Undertrial prisoners comprise 77 per cent of the prison population – up from 76 per cent nationally. Their numbers have nearly doubled since 2010 from 2.4 lakh to 4.3 lakh in 2021. With the exception of Andaman and Nicobar Islands, Arunachal Pradesh, Mizoram and Tripura, the undertrial population of all other states exceed 60 per cent.
The data from January 2021 to December 2021 was revealed by the Prison Statistics India (PSI), the latest official statistics of India’s prisons and their inmates, published by the National Crime Records Bureau.
As per the analysis of the figures, 1.47 crore people were arrested in 2021, an increase of 7.7 lakhs from 1.39 crore in 2020.
Inmate population across 1319 prisons grew 13 per cent from 488,511 (Dec 2020) to 554,034 (Dec 2021). The annual increase is particularly worrying; given that 2021 was the second Covid year when a slew of decongestion efforts were being implemented across the nation.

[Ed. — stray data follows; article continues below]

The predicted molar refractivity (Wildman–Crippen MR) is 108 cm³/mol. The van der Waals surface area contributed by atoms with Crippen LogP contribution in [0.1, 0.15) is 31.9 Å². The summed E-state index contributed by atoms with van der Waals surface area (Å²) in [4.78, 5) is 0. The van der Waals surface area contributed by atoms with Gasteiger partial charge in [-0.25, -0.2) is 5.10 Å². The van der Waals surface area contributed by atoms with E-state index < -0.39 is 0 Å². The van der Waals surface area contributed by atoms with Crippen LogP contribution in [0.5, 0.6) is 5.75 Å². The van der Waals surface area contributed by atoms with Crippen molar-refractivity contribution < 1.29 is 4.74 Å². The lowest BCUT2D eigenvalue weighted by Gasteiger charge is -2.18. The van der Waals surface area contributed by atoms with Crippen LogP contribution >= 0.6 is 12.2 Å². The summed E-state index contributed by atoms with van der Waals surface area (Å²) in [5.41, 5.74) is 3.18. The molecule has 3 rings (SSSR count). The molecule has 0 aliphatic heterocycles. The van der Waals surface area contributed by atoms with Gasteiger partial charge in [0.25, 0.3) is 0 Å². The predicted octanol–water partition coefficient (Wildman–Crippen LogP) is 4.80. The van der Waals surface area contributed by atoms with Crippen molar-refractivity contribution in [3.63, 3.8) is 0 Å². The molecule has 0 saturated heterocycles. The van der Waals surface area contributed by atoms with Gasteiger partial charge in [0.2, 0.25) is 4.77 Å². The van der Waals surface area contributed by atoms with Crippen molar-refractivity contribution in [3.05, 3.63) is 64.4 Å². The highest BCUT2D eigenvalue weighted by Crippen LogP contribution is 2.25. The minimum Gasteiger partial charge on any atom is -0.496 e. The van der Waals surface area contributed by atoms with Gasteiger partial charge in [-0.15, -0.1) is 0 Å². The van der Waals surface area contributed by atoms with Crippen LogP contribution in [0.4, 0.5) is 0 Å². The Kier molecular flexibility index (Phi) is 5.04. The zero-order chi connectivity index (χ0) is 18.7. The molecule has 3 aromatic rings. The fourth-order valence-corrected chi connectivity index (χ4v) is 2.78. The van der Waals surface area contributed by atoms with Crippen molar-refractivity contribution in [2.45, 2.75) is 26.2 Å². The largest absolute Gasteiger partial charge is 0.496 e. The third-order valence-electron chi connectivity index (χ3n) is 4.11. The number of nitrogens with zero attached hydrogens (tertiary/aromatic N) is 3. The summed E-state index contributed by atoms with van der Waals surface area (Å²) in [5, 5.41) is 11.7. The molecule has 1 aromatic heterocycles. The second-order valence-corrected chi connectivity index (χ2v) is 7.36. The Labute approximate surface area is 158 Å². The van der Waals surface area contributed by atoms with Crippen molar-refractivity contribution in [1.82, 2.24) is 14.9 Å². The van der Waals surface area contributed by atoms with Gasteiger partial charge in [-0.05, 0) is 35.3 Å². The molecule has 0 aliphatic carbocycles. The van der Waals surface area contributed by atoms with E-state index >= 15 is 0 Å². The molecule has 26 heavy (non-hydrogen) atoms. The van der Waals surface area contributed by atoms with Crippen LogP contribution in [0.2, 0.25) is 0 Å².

The total number of people entering and leaving prisons in the course of the year also increased by 10.8 per cent from 16.3 lakhs in 2020 to a total of 18.1 lakh in 2021.
The analysis shows prisoners’ visits to courts came up from 15.5 lakhs in 2020 to 20.9 lakh in 2021. Inmates’ access to health services, with the number of visits made by prisoners for medical attendance, rose from 3.6 lakh visits in 2020 to 4.4 lakh.
Maja Daruwala, Chief Editor of the India Justice Report, said: “Given the intention of governments to move strongly in the direction of rehabilitation there will have to be much greater investment in infrastructure, human resources and their training as well as to developing prison industry and skill building and the problem of overcrowding has to be sorted as a priority.”
Nationally, overall occupancy of prisons increased from 118 per cent to 130 per cent. With the onset of the second wave of the pandemic, and fresh directions to limit arrests and decongest prisons, only 93,526 inmates were released in 17 states/UTs between March and July 2021.
Yet, as of December 2021, nineteen out of thirty-six states and Union Territories had overcrowding ranging from 185 per cent in Uttarakhand – the highest, to 100.2 per cent in Rajasthan. Among the Union Territories, Dadra and Nagar Haveli & Daman and Diu, Delhi, Jammu & Kashmir had over 100 per cent occupancy rates.